A few cars passed by, splashing through the puddles along the avenue. Mostly, though, Fern was alone. It made Gotham feel surprisingly, even suspiciously, peaceful.

Something rattled in the alley to her right, disturbing her introspection, and she snapped around just in time to see a sewer grate settle on the pavement. She froze, like a startled animal. Old habits died hard, and years of street training told her that while a body in motion stayed in motion, a body at rest had much lower chances of being spotted in dark alleyways. It took everything in her to back up two paces so she was half-hidden by the corner. She couldn't tear her eyes away from that gaping black hole, though.

And then, like a beast crawling up from the pit of hell, a man emerged from the dark. Two broad hands appeared first, and they leveraged a truly hulking frame through the sewer entrance. Fern was honestly surprised he even fit through. But he did. And with a wheezing groan, he straightened up. He was even bigger than she'd thought, like a giant out of a book of fairytales. A mask covered half his face, curling around his head like a muzzle, and bits of metal – like fangs – covered his nose and mouth.

Fern flinched, and the tiny, innocuous movement brought the monster snapping around to face her. He must have the vision of a fucking owl, she thought. One foot slipped behind the other, and she prepared to sprint away. Gotham was full of monsters. This new behemoth didn't really surprise her. But he sure as hell scared her. Judging by the size of him, he could break her ribs with one good smack. Those kinds of people always spelled trouble, especially for little girls out past curfew. So far, Fern's luck had kept her away from the worst of the city's crazies. That lucky streak seemed about to break.

Rather than pulling a gun, like Fern expected, the giant grasped the lapels of his heavy jacket and angled his head back, scrutinizing her. The light fell into the alley from the street, leaving Fern backlit, so she didn't panic. Even if he had exceptional night vision, he couldn't see enough to identify her. Wasn't like she was on any kind of registry, anyway. What was the worst he could do? With her hair tucked under her black beanie, he couldn't even use that as an identifier. She was, as she had always been, just another faceless urchin in the great city of Gotham.

He hummed, and the mask distorted his voice like a speaker. The sound simultaneously distanced the masked man and made him feel incredibly close. The minor amplification matched poorly with his tone, creating a hair-raising dissonance Fern couldn't quite shake away. And as she continued to stare, he came to some sort of decision.

"It's a lovely evening, but perhaps a bad time to go for a walk." His head tilted to the side. "Little one."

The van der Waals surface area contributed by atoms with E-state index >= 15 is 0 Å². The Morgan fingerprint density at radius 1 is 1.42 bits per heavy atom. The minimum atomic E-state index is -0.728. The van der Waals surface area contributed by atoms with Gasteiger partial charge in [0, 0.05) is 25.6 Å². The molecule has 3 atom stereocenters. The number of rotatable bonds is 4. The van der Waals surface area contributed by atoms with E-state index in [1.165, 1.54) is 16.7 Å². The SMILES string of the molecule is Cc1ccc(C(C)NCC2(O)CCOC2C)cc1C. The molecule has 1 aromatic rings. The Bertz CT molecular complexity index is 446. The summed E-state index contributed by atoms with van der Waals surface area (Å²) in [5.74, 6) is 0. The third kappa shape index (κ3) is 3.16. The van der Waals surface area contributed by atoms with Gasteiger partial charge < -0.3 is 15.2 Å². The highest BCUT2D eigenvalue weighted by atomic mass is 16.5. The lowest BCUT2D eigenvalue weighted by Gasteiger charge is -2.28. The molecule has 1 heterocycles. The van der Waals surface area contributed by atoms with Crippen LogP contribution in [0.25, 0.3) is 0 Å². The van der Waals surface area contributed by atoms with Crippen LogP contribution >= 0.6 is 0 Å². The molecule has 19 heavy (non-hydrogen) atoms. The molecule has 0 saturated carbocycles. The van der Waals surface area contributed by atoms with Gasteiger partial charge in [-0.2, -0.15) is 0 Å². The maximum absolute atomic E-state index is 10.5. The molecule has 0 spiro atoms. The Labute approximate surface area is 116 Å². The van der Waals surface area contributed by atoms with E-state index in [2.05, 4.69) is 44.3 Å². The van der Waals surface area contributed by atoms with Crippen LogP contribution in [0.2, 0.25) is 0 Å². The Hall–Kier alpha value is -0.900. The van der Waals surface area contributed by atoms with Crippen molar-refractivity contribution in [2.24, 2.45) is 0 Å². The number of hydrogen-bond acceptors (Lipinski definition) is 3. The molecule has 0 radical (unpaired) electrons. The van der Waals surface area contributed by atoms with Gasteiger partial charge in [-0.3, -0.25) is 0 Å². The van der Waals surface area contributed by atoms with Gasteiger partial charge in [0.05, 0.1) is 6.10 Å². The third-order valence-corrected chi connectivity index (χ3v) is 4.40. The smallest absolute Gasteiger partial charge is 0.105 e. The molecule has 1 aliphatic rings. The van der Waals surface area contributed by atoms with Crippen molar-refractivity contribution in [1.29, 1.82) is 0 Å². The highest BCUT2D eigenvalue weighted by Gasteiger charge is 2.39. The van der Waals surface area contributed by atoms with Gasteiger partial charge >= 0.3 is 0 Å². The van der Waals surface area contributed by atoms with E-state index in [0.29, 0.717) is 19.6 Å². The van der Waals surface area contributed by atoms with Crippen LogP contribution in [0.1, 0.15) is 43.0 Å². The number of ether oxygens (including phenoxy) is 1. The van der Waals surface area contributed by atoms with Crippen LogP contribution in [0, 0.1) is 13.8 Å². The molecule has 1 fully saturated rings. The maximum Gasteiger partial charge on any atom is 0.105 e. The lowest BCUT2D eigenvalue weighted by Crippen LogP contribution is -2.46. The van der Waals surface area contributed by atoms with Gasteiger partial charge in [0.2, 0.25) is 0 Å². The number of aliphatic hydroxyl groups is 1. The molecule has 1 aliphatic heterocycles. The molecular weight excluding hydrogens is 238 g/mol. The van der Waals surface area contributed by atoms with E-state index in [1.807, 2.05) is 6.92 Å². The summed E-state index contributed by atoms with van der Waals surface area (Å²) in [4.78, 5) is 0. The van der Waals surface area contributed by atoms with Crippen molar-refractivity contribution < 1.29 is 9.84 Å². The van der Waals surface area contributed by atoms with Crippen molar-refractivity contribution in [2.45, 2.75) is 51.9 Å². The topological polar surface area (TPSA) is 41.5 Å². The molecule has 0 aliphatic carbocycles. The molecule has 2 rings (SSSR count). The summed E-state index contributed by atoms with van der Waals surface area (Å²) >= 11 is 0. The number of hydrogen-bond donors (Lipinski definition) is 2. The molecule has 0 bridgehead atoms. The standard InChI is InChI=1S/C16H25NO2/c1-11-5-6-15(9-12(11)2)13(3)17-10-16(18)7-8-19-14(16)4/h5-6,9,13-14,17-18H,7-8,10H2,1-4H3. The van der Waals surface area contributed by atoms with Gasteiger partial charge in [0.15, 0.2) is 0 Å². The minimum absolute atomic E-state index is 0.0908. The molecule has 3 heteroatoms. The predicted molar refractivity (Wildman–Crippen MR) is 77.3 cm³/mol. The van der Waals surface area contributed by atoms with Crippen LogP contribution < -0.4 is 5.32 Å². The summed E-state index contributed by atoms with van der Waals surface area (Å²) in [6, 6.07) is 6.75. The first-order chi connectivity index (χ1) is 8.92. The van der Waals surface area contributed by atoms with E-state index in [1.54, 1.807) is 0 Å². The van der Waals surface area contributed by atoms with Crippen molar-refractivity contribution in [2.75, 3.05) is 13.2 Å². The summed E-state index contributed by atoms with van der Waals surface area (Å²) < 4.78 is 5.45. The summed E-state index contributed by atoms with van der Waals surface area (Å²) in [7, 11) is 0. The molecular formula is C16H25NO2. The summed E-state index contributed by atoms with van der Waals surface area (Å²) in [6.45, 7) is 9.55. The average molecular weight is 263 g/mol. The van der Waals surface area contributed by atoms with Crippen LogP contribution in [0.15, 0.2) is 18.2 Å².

He didn't sound concerned, and that was what made the apparent threat sink in. When insecure boys stumbling out of bars shouted things at her, it was because they were afraid. Fern knew the difference between bravado and assurance. This man was all hard, tempered confidence. He didn't have to raise his voice or make idle threats, because he had no need to.

So when he started walking towards her, almost swaggering, with his hands still clutching his coat, Fern knew he planned to teach her exactly why it was a bad night for a walk. Her frozen muscles snapped free of their stupor.

Before she could consciously analyze what she was doing, Fern had spun on her heel and put half a city block behind her. Her first rational thought was that a guy that size couldn't possibly keep up with her. But her animal instinct was still screaming at her, so she didn't stop. She ran fast, careful to move away from home. Even if he couldn't keep up, she saw no reason to point the giant home. Back ways and side streets opened to her, ushering her silently away from the man from hell. Her relationship with Gotham hadn't always been good, or even healthy, but the city offered plenty of shadows for small, hunted things to hide in. Soon, all she heard was the pounding of her heart, and all she felt was the rhythm of her boots on the pavement. Her gasping breath muffled the outside world until she was an insular being, cut off and focused.

But she couldn't run forever.

Her dead sprint slowed to an awkward stumble as she passed a sixth block. Fighting to regain control over her lungs' desperate twitching, Fern ducked into what she thought was another alley. As she turned a second corner with her hands pressed to the top of her head, huffing, she realized she was wrong. Her own reflection stared back at her from the mirrored glass of a seven-story office building. Her hands fell with a short groan. There simply wasn't enough air to give voice to the full volume of her frustration. She would have to go back.

A shadow appeared behind her in the glass, strolling unhurriedly around the corner only a few scant yards behind her. All her recaptured breath left her in a single whoosh. She'd known he was big, but the glass drove home the reality of the situation. He shoulders weren't really so broad that they blocked out the streetlights, and he wasn't technically tall enough to blot out the moon, but he filled enough space to make her feel well and truly trapped.

An itch of annoyance stirred under the fear. Nature dictated that big things moved slowly, and if small things practiced long enough, they could avoid those big things with superior speed. Fern might not be as fast as she was as a teen, but she was still exceptionally light on her feet. So, what the hell was this colossus doing keeping pace with her? Did he know a shortcut she'd missed? Could he fly? What the hell? At least his mask accentuated his heavy breathing, proving she'd at least winded him.